Looking across 106 road projects from 11 countries in the database, building a new lane of road in Britain was 23% more expensive than France, 17% than Canada, and 13% more expensive than Italy. Not as extreme as rail or trams, but not good either.

Some projects stand out. Dualling an existing 3 mile stretch of the A303 between Sparkford and Ilchester in the South West costs more than Spain spent on 17 miles of new motorway in Tenerife. Or for the same £500m the UK will spend on adding a lane to the existing 4 mile A46 Newark bypass, Germany built 14 miles of new 6-lane motorway and refurbished another 14 miles as part of the A4 Autobahn.

The issue with all of these extra costs in the UK isn’t just the harm to the taxpayer, although the expense is significant. Rather the most consequential issue with the high costs is that fewer important transit projects get built. This means bypasses that could reduce congestion through a village and dualling projects that would speed up commutes aren’t built. Likewise small and medium sized cities are stuck with less reliable buses, when their populations could support a tram or light-rail system. An astonishing 30 French cities have a tram or light-rail system, compared to just seven in the UK. French cities as small as 50,000 residents, like Aubagne and Valenciennes, have constructed tramways. That’s smaller than Neath, Dunfermline, or Corby.

Put another way, every French city with a population greater than 150,000 has a light-rail system. Meanwhile, by my estimate, 30 UK towns and cities have a population greater than 150,000 and lack a tram or metro. This includes Leeds, Liverpool, Bristol, Cardiff, Milton Keynes, and Brighton amongst others. Leeds, population 812,000, is the largest city in Europe without any form of light-rail or metro.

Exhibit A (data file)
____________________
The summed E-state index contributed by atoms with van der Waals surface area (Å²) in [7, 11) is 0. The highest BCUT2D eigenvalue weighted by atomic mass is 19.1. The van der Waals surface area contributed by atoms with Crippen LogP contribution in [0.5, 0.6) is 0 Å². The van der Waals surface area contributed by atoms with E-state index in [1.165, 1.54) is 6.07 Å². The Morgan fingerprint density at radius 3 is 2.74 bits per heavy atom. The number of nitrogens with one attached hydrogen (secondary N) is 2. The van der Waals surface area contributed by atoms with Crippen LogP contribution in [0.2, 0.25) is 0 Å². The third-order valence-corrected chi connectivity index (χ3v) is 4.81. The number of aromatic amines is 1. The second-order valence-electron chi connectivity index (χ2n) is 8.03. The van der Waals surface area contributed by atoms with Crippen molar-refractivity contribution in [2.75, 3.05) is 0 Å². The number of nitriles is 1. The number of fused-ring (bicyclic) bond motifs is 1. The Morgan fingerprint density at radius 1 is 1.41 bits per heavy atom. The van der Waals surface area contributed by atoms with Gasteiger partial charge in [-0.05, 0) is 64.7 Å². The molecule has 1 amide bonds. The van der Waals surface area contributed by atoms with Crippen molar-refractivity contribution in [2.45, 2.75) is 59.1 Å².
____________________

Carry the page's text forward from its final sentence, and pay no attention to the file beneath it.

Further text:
Less than two fifths of workers in Leeds can get to the city centre by public transport in 30 minutes or less, while in similarly sized Marseille close to nine out of ten workers can. This may explain why Marseille’s residents are, on average, more productive than their counterparts in Leeds. When people lack reliable transport options to get from where they live to where the jobs are, they are forced to choose between long commutes or worse jobs. Without easy access to the city centre, the spontaneous connections and specialisation that can lead to new innovation may not happen. New transport lines would also lower the environmental toll of commuting and allow for new areas of homebuilding, helping to ease the chronic housing shortage in many of Britain’s cities.

Politicians have debated building a tramline for Leeds for decades – they even went as far as passing the Leeds Supertram Act in 1993. The benefits of the project are clear, yet cost has always been an issue. If new tram projects in the UK cost what they do in France, Leeds may no longer have the dubious title of ‘Largest City in Europe without a Metro’. Other countries are able to build trams, rails, and roads cheaper than us. British exceptionalism shouldn’t mean worse infrastructure, less connectivity and lower growth.

Click here to subscribe to our daily briefing – the best pieces from CapX and across the web.

CapX depends on the generosity of its readers. If you value what we do, please consider making a donation.

Ben Hopkinson is Policy Researcher at Britain Remade.

Columns are the author's own opinion and do not necessarily reflect the views of CapX.